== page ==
at the North.
He makes the interesting statement that
the negroes-now in their possession, or em
ployment—with a small exception—would
willingly return to their owner*, but they are
closely watched, and many have been shot in
their attempts to escape. In order to seek
their protection, who otherwise would have
preferred living at their ease in the woods,
and obtaining their supplies from the desert
ed plantations, they caused all these means
of subsistence to be removed to Hilton Head;
so that the poor devils had no alternative
save between starvation and Yankee protec
tion and fraternization.
On one occasion, when a sentinel had threat
ened a negro with the bayonet for some slight
fault, Gen. Hunter had him put in solitary
confinement, for having, as he said, insulted
a loyal citizen of South Carolina.
From the Atlanta Confederacy.
Narrow Escape of Gen. Morgan*
While Gen. Morgan's command was at Gal
latin, he received information that a large
I division of the Abolition army was approach
j ing Nashville by the way of Tyree Springs.
He accordingly selected three hundred men
from the brigade, for the purpose of ambush
! ing them and capturing their wagon train.
! He arrived at the road just as the head of the
Yankee column was approaching, and select
! ing a good position, succeeded in pouring ft
| very destructive fire into them. The General
! arranged his men on the side of the road,
! and piacing himself at the head of the line,
instructed them to retain their tire until he
gave the signal, which was to be the tiring of
his own pistol. The signal was given, aid
immediately three hundred double barreled
guns were discharged right into the midst of
the Yankee horde.
The effect can be imagined better than
described. The whole column recoiled in
great confusion, and it was sometime before
tlie enemy could regain their equilibrium.—»
Our men had time to reload and discharge
another volley before their artillery conld be
brought tr> bear on us. When we were com
pelled to retire, the General made a circuit
to the rear, and placing his men in another
good position, instructed them to await the
approach of the next brigade, while he rode
on with one of his officers towards Louisville
to ascertain how far it was behind.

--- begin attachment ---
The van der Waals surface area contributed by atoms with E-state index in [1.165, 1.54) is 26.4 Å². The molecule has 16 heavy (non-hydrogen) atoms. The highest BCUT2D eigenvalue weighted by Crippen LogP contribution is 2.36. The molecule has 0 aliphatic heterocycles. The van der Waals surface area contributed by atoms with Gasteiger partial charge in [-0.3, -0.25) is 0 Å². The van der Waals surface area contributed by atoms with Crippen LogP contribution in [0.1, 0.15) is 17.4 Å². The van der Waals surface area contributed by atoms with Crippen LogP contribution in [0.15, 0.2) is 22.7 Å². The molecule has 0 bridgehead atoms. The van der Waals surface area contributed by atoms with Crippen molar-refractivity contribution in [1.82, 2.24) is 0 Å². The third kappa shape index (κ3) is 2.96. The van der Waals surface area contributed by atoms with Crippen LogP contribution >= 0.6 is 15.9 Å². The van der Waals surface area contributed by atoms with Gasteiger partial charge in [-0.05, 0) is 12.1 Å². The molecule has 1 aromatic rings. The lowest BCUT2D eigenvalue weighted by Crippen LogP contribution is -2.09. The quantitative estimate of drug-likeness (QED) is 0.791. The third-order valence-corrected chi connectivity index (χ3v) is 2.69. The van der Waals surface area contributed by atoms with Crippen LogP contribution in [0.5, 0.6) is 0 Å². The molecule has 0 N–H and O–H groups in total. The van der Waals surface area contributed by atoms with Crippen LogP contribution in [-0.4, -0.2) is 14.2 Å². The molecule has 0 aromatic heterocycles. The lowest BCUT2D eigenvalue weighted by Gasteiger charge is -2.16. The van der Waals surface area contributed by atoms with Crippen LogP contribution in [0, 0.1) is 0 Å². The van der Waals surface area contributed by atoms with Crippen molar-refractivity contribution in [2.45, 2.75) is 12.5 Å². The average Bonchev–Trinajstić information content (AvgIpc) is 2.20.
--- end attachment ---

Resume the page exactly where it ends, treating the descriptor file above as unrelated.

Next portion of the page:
In this ride he captured about a dozen pri
soners, most of whom were officers. He was
so much entertained by this amusement, that
lie was gone longer than he was aware*—•
In the meantime the enemy finding out that
our men had taken position in their rear,
sent back two regiments of cavalry and drove
them from their position. The General, not
being aware of this, rode back to where be
had left his men. but what was his surprise
when he found himself in front of about two
thousand "blue coats." The Abolition officer
immediately rode forward and ordered him
to halt, and demanded the signal. The Ge
neral replied, "What do yon mean, sir, by
demanding a signal of an officer of my rank.
I'll teach you. sir, how to insult a govern
ment officer by demanding signals when yon
should be attending to other matters of great
He then ordered them to open the way for
a column of infantry which he was going
back to bring up. The 'officer touched hi»
hat, and immediately gave way while Gen.
Morgan rode through their column. As he
rode along he would address the stragglers,
ordering them to "move up," that they were
no better than deserters, and only wmted
Morgan to catch them. They would touch
their hats and move up briskly. In the
meantime the prisoners who were following
the General were convulsed with laughter,
thinking no doubt tl at he was their prisoner,
and they would see the fun out before giving
him op. If this was their calculation they
were sadly deceived, for the General coming
to a place in the lawn where the fence was
low, put spurs to his horse, and bidding bis
captured officers good day, was soon oot of
What must have been their reflection, when
they beheld him disappear from* their sight.
I have no doubt they regard him as a spirit.
The recruiting offices in Philadelphia are
to be closed, and the recruiting sergeants are
to leave respective regiments at once.
It is said that the recruiting offices through
out the State have generally met with but in
different success for some time past*